As It Turns Out It Wasn’t A Real Survey At All

Bob Turner, Skidmore Government professor and chair of the Saratoga Charter Review Commission, asked me to solicit participation in a survey   one of his students  was working on for  a project for a statistics class.  Last Tuesday night I discovered that the question regarding the proposed Saratoga charter in the Skidmore student’s survey was worded as if the survey were a push poll. I immediately emailed Bob Turner.  To his credit, he emailed me back late that night with his cell phone number and encouraged me to call him the next morning which I did.

His first words to me were, “you discovered it’s not a survey.”  Actually, I hadn’t yet.  He told me he had had no involvement in drafting the questions.  He explained, though, that there was only one question that the project was really interested in.  All the other questions were “filler.”  The point of the exercise was to determine what would be the most effective way to word a particular question to get a favorable response.   As it turned out, the topic of the question to be studied was the proposed city charter.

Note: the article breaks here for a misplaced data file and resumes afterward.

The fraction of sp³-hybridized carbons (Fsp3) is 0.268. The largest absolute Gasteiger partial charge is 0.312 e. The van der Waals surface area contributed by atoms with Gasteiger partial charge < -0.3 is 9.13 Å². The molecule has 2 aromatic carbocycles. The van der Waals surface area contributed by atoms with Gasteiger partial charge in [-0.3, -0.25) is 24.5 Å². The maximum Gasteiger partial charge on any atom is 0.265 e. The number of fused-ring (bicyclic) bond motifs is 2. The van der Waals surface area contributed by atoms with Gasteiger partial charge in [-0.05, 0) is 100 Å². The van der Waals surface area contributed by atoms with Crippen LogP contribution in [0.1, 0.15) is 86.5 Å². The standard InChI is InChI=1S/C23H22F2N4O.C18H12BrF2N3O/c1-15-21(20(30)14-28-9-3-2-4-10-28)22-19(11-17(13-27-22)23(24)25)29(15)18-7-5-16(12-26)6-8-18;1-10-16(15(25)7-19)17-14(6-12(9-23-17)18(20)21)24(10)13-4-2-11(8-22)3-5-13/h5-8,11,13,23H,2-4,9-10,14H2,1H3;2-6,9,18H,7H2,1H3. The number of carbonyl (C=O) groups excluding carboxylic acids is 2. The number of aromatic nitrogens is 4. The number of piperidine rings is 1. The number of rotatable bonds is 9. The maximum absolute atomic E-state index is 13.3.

I was told the student is interested in being involved in political campaigns.  This exercise was meant to master a technique that is being used by political strategists to determine how to present a topic in a way that will gain support from voters.  Once the most effective wording is determined it can be incorporated into campaign materials.

So while participants in this survey were  led to believe that the survey truly sought to determine how the public felt about certain public policy issues, this was simply not the case.

Mr. Mann writes, “This project is investigating the effects of framing on political attitudes about local issues.” Later he writes, “Perhaps the best known example today is the way adding the President’s name to a policy changes support for that policy….”

More troubling to me was the following, “The Saratoga Springs survey randomly assigned people to see different versions of questions about local issues.”  I leave it to readers to make up their own minds but I believe he was trying to hide the fact that there was really only one question (not questions) that the project was concerned about and that was the question about the proposed city charter. In fact, both based on Bob Turner’s comments and my review of the pages from different surveys, there was only one issue/question that differed over the four “surveys” I was able to compare.  This was the question about the charter.